‘Brothers & Sisters’ never fulfilled awards potential

ABC recently axed the family drama “Brothers & Sisters” after five seasons. Following ratings juggernaut “Desperate Housewives” on Sunday night, “Brothers & Sisters” retained just three-quarters of that audience. With producers unable to reduce costs to an acceptable level and armed with an impressive array of pilots, the alphabet net opted to drop the show in favor of Pan Am,” an affectionate look back at the friendly skies of the 1960s.

While the departure is sad unto itself, what is more disheartening is that the show never lived up to its potential. Created by award-winning playwright Jon Robin Baitz and with top talent both in front of and behind the camera, this well-reviewed series should have been a stronger Emmys contender —  it only reaped seven bids over its first three seasons, and won just one of those.

Of the talented cast of “Brothers & Sisters,” only two of them ever earned Emmy recognition — Sally Field won Best Drama Actress for the first season and contended for the next two years while Rachel Griffith was an also-ran in the supporting race in each of the first two seasons.

Field came to the series after the pilot was shot, replacing Tony champ Betty Buckley (“Cats”) as matriarch Nora Walker. Her character  was complex, both sympathetic and sweet as well as steely and strong. Field, who began her career in TV in the mid 1960s, went on to win two Best Actress Oscars (“Norma Rae,” 1979; “Places in the Heart,” 1984). She also picked up a pair of Emmys playing mentally ill women in the mini-series “Sybil” in 1977 and as a guest on “ER” in 2001. And Griffith, who played strong-wllled daughter Sarah, had vied for both lead and supporting Emmys for “Six Feet Under.”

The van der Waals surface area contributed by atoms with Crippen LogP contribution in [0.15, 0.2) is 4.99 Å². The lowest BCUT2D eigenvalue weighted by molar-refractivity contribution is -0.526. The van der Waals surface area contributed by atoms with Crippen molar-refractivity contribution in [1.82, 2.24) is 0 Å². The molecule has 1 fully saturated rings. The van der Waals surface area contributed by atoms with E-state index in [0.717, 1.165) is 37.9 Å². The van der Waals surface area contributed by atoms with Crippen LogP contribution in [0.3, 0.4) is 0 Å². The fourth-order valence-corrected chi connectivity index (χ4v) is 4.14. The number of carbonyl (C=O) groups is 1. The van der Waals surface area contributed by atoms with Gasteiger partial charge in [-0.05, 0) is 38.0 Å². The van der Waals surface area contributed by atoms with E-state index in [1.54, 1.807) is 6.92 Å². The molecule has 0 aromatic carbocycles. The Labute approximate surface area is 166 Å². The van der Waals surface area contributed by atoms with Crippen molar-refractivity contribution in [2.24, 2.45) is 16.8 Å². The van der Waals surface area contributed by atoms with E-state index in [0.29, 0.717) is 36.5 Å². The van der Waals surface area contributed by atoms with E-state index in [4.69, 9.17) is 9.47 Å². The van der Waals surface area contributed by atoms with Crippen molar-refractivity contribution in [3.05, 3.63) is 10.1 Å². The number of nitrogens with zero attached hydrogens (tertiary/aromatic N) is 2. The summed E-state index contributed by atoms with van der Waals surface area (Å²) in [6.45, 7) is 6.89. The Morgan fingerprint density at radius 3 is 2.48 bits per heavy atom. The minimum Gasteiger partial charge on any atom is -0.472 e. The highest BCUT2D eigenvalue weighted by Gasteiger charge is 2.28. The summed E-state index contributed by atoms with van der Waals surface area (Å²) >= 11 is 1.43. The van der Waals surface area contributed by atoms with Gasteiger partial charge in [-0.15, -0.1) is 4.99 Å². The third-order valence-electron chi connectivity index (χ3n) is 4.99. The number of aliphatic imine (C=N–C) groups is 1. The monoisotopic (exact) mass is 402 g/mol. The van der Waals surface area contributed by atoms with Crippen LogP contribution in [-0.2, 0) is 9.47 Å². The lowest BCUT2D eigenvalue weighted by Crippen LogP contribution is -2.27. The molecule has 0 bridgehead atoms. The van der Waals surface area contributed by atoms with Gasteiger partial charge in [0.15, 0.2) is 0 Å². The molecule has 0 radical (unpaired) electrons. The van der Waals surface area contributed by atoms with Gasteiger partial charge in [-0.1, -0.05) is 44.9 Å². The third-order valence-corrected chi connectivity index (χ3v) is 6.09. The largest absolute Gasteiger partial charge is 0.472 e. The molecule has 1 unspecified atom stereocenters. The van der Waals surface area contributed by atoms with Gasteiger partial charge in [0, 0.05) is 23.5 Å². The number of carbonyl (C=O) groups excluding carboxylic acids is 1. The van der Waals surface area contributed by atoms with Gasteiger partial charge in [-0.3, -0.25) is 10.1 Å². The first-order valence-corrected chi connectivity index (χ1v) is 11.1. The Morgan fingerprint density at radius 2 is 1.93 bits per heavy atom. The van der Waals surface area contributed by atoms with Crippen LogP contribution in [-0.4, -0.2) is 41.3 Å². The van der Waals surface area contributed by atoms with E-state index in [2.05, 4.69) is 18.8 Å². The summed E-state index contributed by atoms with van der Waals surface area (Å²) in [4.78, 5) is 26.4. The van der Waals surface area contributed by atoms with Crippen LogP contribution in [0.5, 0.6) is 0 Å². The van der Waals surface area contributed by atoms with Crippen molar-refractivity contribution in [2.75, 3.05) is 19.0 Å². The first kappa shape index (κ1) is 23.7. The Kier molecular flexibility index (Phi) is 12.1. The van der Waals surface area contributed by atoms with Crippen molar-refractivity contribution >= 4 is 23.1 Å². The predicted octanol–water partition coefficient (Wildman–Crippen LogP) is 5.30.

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Brothers & Sisters” was the first TV series for Calista Flockhart since she came to fame on “Ally McBeal.” For that hour-long series, she lost the Comedy Actress Emmy race three times, first to Helen Hunt (“Mad About You”) in 1998 and 1999 and then to Patricia Heaton (“Everybody Loves Raymond”) in 2001. She was perpetually snubbed for her substantial supporting role on “Brothers & Sisters” as the conservative Kitty. Her character did not have an easy life, beating cancer but losing her husband (Rob Lowe) in an auto accident at the end of the fourth season.

That same car crash caused amnesia for the character Holly Harper played by Patricia Wettig. Harper had wreaked havoc in the lives of the Walker family from the first episode when it was revealed she was the long-time mistress of the recently-deceased William Walker (Tom Skerritt). While Wettig won three Emmys for her work on “thirtysomething” — Supporting Drama Actress, 1988; Drama Actress, 1990, 1991 — she was never nominated for “Brothers & Sisters” and her character was written out at the start of the fifth season.

Welsh actor Matthew Rhys played the middle Walker son Kevin. Over the run of the series, the character came to terms with being gay and evolved from a greedy corporate lawyer to a pro bono attorney, getting married and adopting two children along the way. Rhys also directed some of the series finer episodes.

Beau Bridges had a recurring role on the show this season as Nick Brody, Nora’s first love who was the father of Sarah. Bridges has three Emmys to show for his dozen nominations — Best TV Movie/Mini Actor in 1992 for “Without Warning: The James Brady Story” and Best Supporting TV Movie/Mini Actor for both “The Positively True Adventures of the Alleged Texas Cheerleader-Murdering Mom” (1993) and “The Second Civil War” (1997). He could well land a Guest Drama Actor bid for this heartfelt reunion with Field, his “Norma Rae” co-star.

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